Endocrines 2024, 5(2), 166-185; https://doi.org/10.3390/endocrines5020012 - 19 Apr 2024
Viewed by 1332
Abstract
Most patients with non-alcoholic steatohepatitis (NASH) have insulin resistance, and there is a near-universal association between NASH and insulin resistance. Insulin resistance induces lipid accumulation in the liver, leading to the development of metabolic syndrome. However, most NASH rodent models fail to develop [...] Read more.
Most patients with non-alcoholic steatohepatitis (NASH) have insulin resistance, and there is a near-universal association between NASH and insulin resistance. Insulin resistance induces lipid accumulation in the liver, leading to the development of metabolic syndrome. However, most NASH rodent models fail to develop metabolic syndrome. LEW.1WR1 rats that are 23 weeks old showed increased body mass, epididymal fat, and liver mass, suggesting obesity-driven metabolic dysfunction. We have characterized steatosis, inflammation, Mallory–Denk body formation with hematoxylin and eosin (H&E), and fibrosis with Trichome blue staining. The presence of hepatic fibrosis with other features of NASH described above is one of the major strengths of this model since most of the currently available NASH models do not develop microvesicular steatosis or fibrosis. Together with the other important features of NASH described above, we confirm that male LEW.1WR1 rats develop NASH and insulin resistance with a standard diet. Full article
(This article belongs to the Special Issue Feature Papers in Endocrines: 2024)
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13 pages, 673 KiB  
Review
Mechanisms of Insulin Resistance in Patients with Obesity
by Borros Arneth
Endocrines 2024, 5(2), 153-165; https://doi.org/10.3390/endocrines5020011 - 17 Apr 2024
Viewed by 953
Abstract
Introduction: Insulin resistance is a common condition affecting thousands of people worldwide. This paper aims to examine the mechanisms underlying insulin resistance among people suffering from obesity. Methods and Design: This study entailed identifying articles related to insulin resistance and obesity. The publications [...] Read more.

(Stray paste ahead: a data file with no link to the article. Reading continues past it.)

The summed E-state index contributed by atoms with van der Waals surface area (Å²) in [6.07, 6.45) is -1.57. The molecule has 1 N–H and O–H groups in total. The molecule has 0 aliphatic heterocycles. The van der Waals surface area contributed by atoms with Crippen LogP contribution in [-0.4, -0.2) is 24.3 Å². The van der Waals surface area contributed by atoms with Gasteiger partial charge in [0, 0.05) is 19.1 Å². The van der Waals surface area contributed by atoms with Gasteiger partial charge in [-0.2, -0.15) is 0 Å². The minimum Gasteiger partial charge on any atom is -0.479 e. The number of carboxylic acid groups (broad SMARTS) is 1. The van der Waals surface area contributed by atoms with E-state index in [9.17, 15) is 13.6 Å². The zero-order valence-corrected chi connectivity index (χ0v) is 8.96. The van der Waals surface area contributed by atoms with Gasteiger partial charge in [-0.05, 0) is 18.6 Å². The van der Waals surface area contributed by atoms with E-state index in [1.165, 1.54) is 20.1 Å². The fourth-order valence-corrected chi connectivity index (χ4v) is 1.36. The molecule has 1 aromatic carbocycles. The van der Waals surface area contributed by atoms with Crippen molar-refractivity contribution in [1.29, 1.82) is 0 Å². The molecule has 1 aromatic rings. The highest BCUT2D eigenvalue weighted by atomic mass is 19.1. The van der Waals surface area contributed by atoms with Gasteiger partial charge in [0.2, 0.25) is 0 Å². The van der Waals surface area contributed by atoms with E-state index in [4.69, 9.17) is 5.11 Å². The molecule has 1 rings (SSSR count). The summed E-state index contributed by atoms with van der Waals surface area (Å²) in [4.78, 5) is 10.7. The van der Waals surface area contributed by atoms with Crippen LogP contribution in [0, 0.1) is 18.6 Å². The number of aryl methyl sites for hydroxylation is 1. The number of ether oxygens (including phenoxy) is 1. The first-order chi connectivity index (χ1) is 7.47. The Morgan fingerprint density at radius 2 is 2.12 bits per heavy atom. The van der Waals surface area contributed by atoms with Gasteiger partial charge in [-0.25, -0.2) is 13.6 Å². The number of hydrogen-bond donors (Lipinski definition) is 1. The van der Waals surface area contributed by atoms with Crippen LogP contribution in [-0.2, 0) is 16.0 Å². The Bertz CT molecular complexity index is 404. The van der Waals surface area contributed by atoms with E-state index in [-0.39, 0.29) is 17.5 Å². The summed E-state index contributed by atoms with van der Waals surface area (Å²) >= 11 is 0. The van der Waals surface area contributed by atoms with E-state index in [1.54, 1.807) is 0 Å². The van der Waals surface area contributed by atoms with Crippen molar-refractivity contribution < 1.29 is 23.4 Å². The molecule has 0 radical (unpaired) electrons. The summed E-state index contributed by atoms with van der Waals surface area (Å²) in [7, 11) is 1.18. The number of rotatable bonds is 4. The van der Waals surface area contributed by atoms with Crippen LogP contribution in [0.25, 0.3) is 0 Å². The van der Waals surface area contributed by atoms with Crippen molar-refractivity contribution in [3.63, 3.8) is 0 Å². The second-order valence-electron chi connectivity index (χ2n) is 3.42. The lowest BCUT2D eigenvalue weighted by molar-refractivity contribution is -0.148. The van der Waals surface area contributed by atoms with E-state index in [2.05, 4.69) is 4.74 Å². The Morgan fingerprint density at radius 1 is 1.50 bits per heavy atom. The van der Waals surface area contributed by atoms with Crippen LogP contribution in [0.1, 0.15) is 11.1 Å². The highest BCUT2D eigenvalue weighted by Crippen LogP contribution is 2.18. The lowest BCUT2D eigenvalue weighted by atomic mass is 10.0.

Introduction: Insulin resistance is a common condition affecting thousands of people worldwide. This paper aims to examine the mechanisms underlying insulin resistance among people suffering from obesity. Methods and Design: This study entailed identifying articles related to insulin resistance and obesity. The publications were obtained using different electronic databases, including PubMed, EBSCO, and LILACS. The search terms included “insulin”, “resistance”, “obesity”, and “mechanisms”. Boolean operators were used to combine terms and phrases. Results: Insulin resistance is a physiological condition characterized by the impaired action of insulin in the body. The association between obesity and insulin resistance is linked to inflammatory, neural, and endocrine pathways that affect the sensitivity of organs to the level of insulin in the body. Discussion: Molecular studies have helped discover some of the fundamental mechanisms leading to the development of insulin resistance. Further investigations are needed to enhance our understanding of the connections among the inflammatory, neural, and cellular processes underlying the association between insulin resistance and obesity. Conclusion: This study revealed that a complex correlation exists between insulin resistance and obesity. This relationship involves a wide range of inflammatory, neural, and endocrine processes. Full article
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16 pages, 2059 KiB  
Article
Evaluation of Antidiabetic Potential of Mangifera indica Leaf in Streptozotocin-Induced Type 2 Diabetic Rats: Focus on Glycemic Control and Cholesterol Regulation
by Joyeeta T. Khan, Anika E. Richi, Sanjida A. Riju, Tanjila Jalal, Rejwana J. Orchi, Smita Singh, Phulgen Bhagat, Yasser H. A. Abdel-Wahab and Prawej Ansari
Endocrines 2024, 5(2), 137-152; https://doi.org/10.3390/endocrines5020010 - 8 Apr 2024
Viewed by 939
Abstract
Mangifera indica (Anacardiaceae family) is renowned for its diverse pharmacological properties, encompassing antidiabetic, antioxidant, and anti-inflammatory effects. The present study delves into the insulin-releasing and glucose-lowering potential of the ethanolic extract of Mangifera indica (EEMI) leaves in streptozotocin-induced type 2 diabetic (STZ-T2D) rats, [...] Read more.